Israeli Prime Minister Benjamin Netanyahu will address the United Nations in New York City on Tuesday. According to diplomats, Iran will play a central role in his address less than a week after President Obama telephoned new Iranian President Hassan Rouhani. It was the first direct contact between a U.S. and Iranian president since 1979, when the Islamic Revolution ousted U.S.-backed Shah Mohammed Reza Pahlavi.
Although Rouhani is considered a moderate and has said that nuclear weapons "have no place in Iran's security and defense doctrine," Netanyahu has been largely skeptical about Iran's intentions. Since its nuclear program was first revealed 10 years ago, Iran has maintained that it is for peaceful purposes only, and that it is in compliance with the nuclear Non-proliferation Treaty, which allows it to pursue nuclear power for civilian, but not military use.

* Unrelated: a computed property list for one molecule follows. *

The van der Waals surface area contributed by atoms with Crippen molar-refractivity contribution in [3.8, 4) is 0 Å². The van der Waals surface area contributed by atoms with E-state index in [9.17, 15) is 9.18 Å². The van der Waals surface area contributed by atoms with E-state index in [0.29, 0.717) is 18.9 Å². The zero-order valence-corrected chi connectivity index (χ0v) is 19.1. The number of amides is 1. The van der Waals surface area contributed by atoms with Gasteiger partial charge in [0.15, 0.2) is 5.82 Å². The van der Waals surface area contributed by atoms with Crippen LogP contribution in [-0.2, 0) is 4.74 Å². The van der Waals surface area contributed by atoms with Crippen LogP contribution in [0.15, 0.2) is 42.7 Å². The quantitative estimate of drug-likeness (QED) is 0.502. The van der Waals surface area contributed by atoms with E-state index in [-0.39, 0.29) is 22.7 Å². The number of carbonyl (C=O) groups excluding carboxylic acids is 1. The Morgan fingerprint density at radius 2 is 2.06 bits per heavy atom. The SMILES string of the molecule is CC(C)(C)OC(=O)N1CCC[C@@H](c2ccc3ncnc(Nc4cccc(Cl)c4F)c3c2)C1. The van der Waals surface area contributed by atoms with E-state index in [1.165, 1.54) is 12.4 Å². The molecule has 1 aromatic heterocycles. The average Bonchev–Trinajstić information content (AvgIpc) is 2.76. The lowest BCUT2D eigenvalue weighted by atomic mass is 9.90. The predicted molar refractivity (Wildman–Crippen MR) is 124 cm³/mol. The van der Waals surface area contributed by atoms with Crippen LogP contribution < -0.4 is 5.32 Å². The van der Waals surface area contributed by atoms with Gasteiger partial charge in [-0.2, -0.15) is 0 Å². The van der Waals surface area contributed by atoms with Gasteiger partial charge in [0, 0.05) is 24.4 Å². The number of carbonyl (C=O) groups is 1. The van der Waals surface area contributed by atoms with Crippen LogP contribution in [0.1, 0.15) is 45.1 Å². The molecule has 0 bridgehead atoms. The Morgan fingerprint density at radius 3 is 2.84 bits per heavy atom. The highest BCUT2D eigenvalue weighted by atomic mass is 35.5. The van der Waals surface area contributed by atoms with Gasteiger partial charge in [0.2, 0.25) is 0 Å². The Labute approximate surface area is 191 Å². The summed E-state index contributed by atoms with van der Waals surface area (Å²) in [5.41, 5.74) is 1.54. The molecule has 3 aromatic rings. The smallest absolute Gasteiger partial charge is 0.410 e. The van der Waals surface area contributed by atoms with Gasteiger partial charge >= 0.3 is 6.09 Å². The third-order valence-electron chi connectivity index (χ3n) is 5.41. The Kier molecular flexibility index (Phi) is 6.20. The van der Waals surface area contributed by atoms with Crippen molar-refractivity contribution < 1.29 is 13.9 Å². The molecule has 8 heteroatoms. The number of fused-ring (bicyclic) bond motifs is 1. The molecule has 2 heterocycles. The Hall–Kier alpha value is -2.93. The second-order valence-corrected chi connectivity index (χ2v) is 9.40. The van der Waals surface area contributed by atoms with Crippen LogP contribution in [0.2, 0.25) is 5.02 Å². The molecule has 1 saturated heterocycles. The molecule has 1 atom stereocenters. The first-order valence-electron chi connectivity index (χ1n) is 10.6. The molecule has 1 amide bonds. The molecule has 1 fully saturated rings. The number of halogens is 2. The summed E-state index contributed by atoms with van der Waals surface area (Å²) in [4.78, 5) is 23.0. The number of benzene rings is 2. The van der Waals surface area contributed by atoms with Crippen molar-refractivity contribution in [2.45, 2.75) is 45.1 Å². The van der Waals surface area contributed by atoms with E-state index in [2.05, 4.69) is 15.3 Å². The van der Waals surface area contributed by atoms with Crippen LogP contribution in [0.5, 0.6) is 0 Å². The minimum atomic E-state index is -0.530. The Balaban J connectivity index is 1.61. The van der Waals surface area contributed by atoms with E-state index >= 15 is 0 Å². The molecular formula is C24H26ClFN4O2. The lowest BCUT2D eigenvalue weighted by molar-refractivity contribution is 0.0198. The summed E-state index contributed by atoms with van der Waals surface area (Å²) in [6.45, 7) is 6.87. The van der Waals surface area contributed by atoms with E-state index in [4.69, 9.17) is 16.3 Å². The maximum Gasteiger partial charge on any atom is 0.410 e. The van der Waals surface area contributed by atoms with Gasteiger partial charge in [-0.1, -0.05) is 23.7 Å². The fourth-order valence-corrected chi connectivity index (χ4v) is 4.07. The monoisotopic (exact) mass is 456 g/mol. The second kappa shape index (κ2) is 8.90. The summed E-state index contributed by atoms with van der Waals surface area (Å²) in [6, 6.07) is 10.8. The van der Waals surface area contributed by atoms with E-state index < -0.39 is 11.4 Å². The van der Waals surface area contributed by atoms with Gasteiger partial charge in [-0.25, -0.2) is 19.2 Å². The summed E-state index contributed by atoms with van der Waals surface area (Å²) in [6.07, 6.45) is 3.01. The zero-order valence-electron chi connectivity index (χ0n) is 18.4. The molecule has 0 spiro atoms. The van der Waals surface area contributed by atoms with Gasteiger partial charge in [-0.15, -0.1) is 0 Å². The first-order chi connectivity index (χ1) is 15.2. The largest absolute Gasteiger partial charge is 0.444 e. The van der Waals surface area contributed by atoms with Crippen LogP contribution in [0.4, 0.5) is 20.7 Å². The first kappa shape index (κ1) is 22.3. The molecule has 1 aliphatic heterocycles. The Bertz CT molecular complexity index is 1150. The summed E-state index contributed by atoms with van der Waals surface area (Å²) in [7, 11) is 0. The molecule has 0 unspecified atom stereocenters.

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Last year, Netanyahu gave one of the more memorable speeches at the UN, when he held up a drawing of a bomb representing Iran's nuclear program, on which he drew a red line. In that speech he said that drawing clear red lines could have prevented World War II and the Persian Gulf War.
Last year he also chastised Palestinian Authority President Mahmoud Abbas for what he called a "libelous" speech against Israel.